Where and Why Science Accidents Occur
New Safety Study Reveals Important Information
In 1996, Larry Duff, Ed.D. of Omaha, Nebraska released the results of a lab safety survey he conducted of junior and senior high school physical science/chemistry teachers in Nebraska. The response rate to his survey was over ninety-five percent.
Two very important findings came out of this survey.
1) In grades 9-12, seventy percent of all accidents occurred at the ninth grade level.
2) Ninety-three percent of all teachers surveyed said the largest reason for accidents occurring in the science lab was "Students' failure to carefully read and understand laboratory activity instructions."
Do you agree with these findings? Do these findings sound familiar to your school? Why do most high school science laboratory accidents occur at the ninth grade level?
Here are a few possible reasons we hear from science teachers.
1) Due to overcrowding and lack of laboratory space, ninth grade science is always the first to be relocated to a non-science room that is not equipped to teach science safely.
2) Physical science curriculum is poorly written. At many schools it is a hand-me-down from the higher grades. Poorly written curriculum means poorly written lab instructions.
3) First year teachers who would rather be teaching chemistry or biology get "stuck" teaching ninth grade science because of lack of seniority. Could the lack of work experience and having not been trained in safety in college be part of the problem? In Dr. Duff's study over fifty percent of the teachers reported they had no formal training in laboratory safety.
4) Are school budget dollars fairly allocated? Does ninth grade science receive fewer dollars than higher level classes? Does this have an impact on safety?
5) Maturity level and behavior of ninth graders. Teachers tell us this is probably the biggest reason why accidents occur at the ninth grade level. As one teacher put it, "ninth graders are just naturally squirrely. Their hormones are running wild ... it's just a strange and difficult age."
Think about the ninth grade science students at your school. Are most of the accidents occurring at the ninth grade level? If so, why? As a department, begin to think about ways you can reduce the number of accidents at the ninth grade level, while at the same time improving the science experience these students receive.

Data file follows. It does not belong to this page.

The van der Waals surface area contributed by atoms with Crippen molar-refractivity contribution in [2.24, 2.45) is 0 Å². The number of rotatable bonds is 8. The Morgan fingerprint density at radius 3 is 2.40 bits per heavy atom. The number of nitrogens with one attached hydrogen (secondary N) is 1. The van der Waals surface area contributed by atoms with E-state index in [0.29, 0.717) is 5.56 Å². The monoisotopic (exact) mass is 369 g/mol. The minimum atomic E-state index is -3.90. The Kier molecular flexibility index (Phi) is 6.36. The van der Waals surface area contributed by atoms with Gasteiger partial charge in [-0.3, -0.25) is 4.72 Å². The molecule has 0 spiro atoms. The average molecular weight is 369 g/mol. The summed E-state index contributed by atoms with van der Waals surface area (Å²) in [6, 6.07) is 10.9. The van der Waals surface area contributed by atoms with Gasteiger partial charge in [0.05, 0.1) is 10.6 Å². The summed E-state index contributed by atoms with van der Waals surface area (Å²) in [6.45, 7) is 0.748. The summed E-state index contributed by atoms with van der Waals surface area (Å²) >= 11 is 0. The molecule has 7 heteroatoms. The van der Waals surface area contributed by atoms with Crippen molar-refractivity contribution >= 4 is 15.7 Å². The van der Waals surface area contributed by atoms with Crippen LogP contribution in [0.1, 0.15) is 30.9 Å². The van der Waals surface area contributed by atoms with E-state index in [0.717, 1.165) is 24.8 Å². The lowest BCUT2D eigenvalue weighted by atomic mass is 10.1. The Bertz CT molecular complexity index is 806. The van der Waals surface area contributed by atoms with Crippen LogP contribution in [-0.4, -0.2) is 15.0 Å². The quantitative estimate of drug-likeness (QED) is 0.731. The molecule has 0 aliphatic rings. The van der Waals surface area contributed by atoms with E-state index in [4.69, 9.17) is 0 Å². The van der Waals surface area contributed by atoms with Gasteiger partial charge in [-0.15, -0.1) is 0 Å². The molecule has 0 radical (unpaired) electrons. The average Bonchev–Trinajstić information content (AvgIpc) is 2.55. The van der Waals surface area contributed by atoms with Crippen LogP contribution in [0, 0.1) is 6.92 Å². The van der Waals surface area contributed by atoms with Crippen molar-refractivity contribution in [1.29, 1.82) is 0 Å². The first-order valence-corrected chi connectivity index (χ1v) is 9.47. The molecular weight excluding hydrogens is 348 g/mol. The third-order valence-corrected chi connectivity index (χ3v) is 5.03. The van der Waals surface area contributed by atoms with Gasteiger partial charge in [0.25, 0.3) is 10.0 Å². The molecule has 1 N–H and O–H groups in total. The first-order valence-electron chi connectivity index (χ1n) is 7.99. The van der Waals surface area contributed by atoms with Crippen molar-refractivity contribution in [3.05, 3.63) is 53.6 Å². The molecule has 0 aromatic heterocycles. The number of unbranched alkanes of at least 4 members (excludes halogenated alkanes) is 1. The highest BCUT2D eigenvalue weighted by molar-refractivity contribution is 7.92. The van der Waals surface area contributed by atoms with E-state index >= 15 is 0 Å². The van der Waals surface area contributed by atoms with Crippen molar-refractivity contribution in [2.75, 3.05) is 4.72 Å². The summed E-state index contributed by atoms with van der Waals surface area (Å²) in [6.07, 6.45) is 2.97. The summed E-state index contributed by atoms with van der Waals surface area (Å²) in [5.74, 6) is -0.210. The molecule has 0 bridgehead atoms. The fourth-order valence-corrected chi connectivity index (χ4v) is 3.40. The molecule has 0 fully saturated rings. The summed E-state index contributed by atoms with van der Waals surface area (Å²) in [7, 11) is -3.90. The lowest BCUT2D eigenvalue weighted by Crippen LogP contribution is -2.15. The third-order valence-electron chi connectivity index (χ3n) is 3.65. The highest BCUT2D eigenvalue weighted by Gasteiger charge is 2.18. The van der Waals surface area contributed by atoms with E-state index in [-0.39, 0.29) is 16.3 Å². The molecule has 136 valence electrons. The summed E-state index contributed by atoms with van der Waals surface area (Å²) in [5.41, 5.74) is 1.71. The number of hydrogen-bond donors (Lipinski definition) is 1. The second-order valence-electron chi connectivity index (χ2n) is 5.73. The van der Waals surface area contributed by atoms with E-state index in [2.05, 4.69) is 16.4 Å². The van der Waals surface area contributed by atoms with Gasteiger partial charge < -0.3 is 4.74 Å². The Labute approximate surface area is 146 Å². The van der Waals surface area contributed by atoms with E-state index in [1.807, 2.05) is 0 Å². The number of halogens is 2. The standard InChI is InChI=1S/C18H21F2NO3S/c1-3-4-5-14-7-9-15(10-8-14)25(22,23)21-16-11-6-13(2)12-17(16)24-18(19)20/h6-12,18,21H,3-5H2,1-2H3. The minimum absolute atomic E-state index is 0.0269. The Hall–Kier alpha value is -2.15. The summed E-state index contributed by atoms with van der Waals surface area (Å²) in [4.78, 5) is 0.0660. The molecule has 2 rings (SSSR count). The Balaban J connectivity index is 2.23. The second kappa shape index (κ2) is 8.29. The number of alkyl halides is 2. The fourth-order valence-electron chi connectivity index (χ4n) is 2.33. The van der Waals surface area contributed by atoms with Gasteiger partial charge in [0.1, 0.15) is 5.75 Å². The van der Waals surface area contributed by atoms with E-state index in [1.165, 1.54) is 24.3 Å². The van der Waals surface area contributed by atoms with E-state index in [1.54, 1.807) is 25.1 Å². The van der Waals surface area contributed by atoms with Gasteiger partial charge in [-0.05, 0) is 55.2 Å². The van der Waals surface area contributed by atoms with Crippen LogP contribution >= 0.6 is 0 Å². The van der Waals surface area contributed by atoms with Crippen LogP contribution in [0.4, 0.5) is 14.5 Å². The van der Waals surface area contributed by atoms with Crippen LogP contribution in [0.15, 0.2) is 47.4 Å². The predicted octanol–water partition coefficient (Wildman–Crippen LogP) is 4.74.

Accidents occur because of "students' failure to carefully read and understand laboratory activity instructions". When told of this data, teachers simply nod their heads in agreement. If students did a better job following written and verbal instructions, fewer accidents would occur. What can educators do to help solve this problem? Here are a few possible solutions:
1) Instead of the teacher presenting the prelab safety instructions, have one of the student lab teams present the prelab safety instructions. A portion of their lab grade can be based on their prelab safety presentation. Depending on the number of labs you do a year, each student lab team should be able to prepare and present the prelab instructions 2-3 times a year. Students can consult their lab manual, review Material Safety Data Sheets, look through the Flinn Scientific Catalog/Reference Manual, consult reference books like the Merck Index or perhaps even go "on-line" to reference safety information via the Internet (we've listed some web page locations in the Flinn Fax! Bulletin Board). Students will learn and understand important safety rules if they have to do the research and present safety instructions to their peers. Maybe the safety message you want your students to hear will be better understood when it's coming from someone other than you.
2) Another possible solution is to pretest students on the techniques, procedures and safety information they must know in order to successfully perform the lab experiments. Students who don't pass the pretest, miss the lab experiment and receive a zero. Yes, a zero is harsh, but students need to understand that they can not enter the lab and perform an experiment unless they fully understand what they are doing.
3) Make sure students read and understand the safety rules you have established in the science lab for conduct and behavior. A detailed safety contract outlining the rules of the lab must be the foundation of your science safety program. Discuss these rules and reinforce them throughout the school year.
The data in Dr. Duff's survey is invaluable. For the first time we have data which not only tells us where most of the high school science accidents occur, but also why. Give ninth grade science students an extra dose of safety training and let's develop techniques to ensure students are prepared to perform lab experiments properly and safely.